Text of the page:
Wednesday, April 1, 2015

Excellent Resources for Anzac Day 2015

Excellent Resources for Anzac Day 2015
by Susan Stephenson,

Excellent Resources for Anzac Day

Anzac Day is celebrated in Australia and New Zealand on April 25. That is the anniversary of the landing on Gallipoli in 1915 during WW1, but nowadays we also remember and pay homage to the people who have died in all wars to protect us. (* I am now spelling Anzac NOT in all caps as I’ve realised what I was taught is probably incorrect, unless I write specifically about the army corps.) We also encourage children to think about the effects of war on people everywhere.

If you’re a parent, teacher or librarian looking for resources to support investigating Anzac Day with kids, check out these first five recently published books that others and I have reviewed, earlier reviews, and then a list of other useful web resources, below.

BOOKS for Anzac Day

Once a Shepherd

Once a Shepherd

Once a Shepherd by Glenda Millard and Phil Lesnie, was published by Walker Books Australia, 2014.

From the publisher: Rhyming, poignant verse from award-winning author Glenda Millard is coupled with warm illustrations from newcomer Phil Lesnie. Makes personal the backstory of soldiers who fought in WWI. A moving tale that will help grandparents connect personal experiences of war with young children.

This is a beautiful children’s picture book, guaranteed to bring tears to many eyes. Millard is a natural poet and storyteller who could make a bus timetable sing. She uses a non-traditional rhyming scheme in Once a Shepherd to weave a tale about a young shepherd who must leave his wife and unborn child to go off to war. The wife makes him a coat which is returned to her after his death, and she is able to create a toy for her son from it.

I loved Lesnie’s watercolour illustrations. They are so evocative, transmitting intense emotion. Just as Millard weaves, so too does Lesnie with details like the little boy’s flower garland echoing the strands of barbed wire in the picture of the trenches. I hope to see more of Lesnie’s art work in future books.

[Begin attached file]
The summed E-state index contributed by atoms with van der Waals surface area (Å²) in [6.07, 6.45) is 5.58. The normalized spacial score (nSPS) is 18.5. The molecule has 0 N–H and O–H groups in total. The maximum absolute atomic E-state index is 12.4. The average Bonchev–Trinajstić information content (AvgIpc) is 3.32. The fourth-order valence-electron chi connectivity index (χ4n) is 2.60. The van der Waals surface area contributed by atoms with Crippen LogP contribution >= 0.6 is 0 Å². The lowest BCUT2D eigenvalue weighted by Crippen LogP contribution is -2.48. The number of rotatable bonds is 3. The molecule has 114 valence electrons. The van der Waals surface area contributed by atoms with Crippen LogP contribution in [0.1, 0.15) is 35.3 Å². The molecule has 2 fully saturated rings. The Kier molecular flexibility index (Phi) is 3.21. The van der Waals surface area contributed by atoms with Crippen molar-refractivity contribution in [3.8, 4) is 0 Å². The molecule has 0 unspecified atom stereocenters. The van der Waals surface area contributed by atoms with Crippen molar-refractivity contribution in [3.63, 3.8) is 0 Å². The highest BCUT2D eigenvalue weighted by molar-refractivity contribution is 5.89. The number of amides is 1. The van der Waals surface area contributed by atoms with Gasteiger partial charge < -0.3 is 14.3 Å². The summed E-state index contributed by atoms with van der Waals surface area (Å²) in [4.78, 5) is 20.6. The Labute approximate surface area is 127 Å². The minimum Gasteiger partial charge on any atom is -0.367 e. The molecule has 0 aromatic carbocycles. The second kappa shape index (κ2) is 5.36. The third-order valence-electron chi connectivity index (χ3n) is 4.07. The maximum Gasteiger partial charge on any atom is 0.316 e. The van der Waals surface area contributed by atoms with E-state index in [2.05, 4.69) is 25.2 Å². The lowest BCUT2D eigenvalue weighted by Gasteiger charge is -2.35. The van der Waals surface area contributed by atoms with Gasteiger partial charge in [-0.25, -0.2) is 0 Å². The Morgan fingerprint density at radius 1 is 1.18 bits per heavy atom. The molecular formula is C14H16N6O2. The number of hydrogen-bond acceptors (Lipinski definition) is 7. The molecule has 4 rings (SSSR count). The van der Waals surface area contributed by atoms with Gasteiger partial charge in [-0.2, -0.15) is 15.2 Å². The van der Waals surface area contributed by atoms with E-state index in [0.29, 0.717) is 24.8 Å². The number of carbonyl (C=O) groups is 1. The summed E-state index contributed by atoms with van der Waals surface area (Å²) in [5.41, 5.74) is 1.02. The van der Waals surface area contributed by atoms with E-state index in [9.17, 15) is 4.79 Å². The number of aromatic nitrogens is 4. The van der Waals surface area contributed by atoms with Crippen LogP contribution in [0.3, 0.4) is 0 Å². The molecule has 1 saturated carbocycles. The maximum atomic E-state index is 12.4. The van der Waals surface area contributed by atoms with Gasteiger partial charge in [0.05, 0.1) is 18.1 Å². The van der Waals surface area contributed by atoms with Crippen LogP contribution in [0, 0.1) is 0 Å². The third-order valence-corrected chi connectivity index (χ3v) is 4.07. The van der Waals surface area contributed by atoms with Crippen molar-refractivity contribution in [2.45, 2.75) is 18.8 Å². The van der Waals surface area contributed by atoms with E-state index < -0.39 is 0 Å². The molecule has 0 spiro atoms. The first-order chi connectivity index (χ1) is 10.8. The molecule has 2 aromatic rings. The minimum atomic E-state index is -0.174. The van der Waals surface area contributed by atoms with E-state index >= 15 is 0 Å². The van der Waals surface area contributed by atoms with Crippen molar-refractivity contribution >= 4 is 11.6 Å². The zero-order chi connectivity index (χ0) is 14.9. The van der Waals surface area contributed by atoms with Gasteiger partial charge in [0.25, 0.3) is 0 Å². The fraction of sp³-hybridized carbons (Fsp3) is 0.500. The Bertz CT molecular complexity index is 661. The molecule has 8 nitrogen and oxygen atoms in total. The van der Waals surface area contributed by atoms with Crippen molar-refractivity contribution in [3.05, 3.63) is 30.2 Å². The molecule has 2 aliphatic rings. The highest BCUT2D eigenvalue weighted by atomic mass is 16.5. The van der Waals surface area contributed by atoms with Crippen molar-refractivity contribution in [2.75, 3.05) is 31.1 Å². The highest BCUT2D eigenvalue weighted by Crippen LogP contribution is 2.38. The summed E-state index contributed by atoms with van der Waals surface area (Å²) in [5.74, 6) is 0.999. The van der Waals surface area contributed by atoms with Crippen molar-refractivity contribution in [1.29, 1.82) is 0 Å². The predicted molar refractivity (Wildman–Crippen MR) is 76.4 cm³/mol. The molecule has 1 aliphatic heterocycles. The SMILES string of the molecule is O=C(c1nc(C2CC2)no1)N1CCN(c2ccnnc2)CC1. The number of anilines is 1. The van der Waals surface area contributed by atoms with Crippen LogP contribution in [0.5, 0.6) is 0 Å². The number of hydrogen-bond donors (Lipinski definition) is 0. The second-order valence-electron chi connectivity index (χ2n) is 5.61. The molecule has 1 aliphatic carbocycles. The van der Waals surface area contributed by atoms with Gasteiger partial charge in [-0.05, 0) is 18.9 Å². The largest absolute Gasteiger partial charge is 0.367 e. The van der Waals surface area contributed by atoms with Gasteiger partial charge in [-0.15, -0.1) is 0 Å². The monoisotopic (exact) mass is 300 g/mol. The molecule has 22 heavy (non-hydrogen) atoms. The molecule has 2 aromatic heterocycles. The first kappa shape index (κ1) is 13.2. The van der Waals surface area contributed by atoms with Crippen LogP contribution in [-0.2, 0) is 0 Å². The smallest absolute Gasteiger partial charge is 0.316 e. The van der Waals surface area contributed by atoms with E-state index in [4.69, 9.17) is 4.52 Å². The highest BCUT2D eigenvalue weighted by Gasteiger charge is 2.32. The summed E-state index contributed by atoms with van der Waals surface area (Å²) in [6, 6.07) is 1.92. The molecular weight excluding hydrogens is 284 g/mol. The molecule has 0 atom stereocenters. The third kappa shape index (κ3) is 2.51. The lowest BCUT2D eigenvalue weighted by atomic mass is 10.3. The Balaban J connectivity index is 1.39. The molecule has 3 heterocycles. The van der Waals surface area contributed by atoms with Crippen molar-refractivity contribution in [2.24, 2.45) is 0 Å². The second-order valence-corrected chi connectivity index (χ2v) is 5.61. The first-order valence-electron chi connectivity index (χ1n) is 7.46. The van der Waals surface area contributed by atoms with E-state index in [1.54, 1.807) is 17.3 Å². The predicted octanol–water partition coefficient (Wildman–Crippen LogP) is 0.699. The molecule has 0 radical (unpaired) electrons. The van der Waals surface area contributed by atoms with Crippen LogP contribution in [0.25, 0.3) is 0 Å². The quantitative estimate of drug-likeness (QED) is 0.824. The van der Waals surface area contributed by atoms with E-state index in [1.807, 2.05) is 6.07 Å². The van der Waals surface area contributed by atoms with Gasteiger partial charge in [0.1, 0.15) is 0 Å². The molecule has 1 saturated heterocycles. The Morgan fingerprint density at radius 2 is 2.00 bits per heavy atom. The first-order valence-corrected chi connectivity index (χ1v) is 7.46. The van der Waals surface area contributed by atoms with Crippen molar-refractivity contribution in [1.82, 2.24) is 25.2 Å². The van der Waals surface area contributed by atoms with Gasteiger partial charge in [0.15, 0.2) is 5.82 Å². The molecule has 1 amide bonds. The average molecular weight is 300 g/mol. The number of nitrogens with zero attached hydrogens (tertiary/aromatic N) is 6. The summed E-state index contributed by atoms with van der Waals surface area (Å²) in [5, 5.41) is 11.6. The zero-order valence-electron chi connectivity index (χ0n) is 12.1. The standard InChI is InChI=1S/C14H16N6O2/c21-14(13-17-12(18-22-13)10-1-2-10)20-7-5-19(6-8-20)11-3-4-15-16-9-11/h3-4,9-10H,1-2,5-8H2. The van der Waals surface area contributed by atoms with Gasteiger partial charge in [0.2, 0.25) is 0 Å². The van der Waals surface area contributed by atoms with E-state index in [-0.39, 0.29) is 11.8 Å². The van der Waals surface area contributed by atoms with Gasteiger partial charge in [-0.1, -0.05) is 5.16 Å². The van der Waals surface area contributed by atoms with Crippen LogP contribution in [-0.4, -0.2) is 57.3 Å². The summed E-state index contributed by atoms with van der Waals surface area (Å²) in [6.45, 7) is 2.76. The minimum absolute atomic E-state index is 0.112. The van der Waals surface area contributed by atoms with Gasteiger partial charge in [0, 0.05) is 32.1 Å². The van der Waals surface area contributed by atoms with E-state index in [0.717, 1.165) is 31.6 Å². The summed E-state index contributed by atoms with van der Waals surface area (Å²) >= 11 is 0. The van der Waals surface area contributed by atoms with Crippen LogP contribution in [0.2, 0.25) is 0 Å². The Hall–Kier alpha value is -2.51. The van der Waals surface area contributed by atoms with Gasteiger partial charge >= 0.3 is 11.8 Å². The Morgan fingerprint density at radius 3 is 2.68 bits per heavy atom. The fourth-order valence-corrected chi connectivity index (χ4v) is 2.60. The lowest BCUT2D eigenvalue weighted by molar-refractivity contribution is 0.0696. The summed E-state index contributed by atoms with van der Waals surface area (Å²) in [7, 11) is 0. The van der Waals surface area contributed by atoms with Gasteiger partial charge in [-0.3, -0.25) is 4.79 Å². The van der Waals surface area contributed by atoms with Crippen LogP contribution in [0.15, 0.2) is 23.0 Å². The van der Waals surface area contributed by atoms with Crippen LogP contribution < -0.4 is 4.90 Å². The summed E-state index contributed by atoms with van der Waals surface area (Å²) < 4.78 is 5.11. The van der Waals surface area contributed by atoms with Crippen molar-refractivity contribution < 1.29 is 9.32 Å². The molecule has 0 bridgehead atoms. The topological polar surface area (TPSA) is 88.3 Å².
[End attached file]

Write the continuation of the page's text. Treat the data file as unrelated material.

While the publisher rates it for 5+, I think children will understand Once a Shepherd best if they are 7+. I would definitely recommend it to libraries buying resources to support Anzac Day, but it’s also an excellent choice for adults who want a book that encourages young people to think about the big themes: life/death, war/peace, love/loss.

Anzac Ted

Anzac Ted

Anzac Ted was written and illustrated by Belinda Landsberry and published by Exisle Publishing, 2014.

I love the idea of a book about a teddy bear that goes off to war as a mascot. Landsberry uses a natural and easy rhyme and rhythm to introduce Anzac Ted, a toy who’s dilapidated and will never win an award for his looks. But to his young owner, Anzac Ted is a hero who belonged once to his grandpa and went off to war with him.

He never saw a medal,
But some heroes never do.
And we don’t see just how we’d be
without our Anzac crew.

The illustrations work really well. Landsberry uses a sepia palette when showing us the past, and uses soft muted colours in the present. Children will love the detailed pictures of the teddy hero - battle-scarred, patched and missing bits. I’m sure they’ll remember their own loved Teddies, and connect to the story even more.

There’s also an Anzac Ted ebook available. You can hear a narrator read the book aloud at Exisle’s website.

My Two Blankets

My Two Blankets was written by Irena Kobald, illustrated by Freya Blackwood, and published by Little Hare Books, an imprint of Hardie Grant Egmont, 2014.

This children's picture book does not have a specific Anzac theme. Instead, it tells the story of a little girl who has been displaced by war, and her struggles to adapt to life in a new country. We begin to understand how difficult it is not to understand the language of a new country, and how friendly smiles and interest can make all the difference to a new citizen. This is a lovely positive message, and the book is suitable for many resource themes, as well as Anzac. As usual, Blackwood's illustrations are stunning - you can see several in her blog post. There are also Teacher Notes available via HGE's website. Finally, check out KBR's more detailed review, here.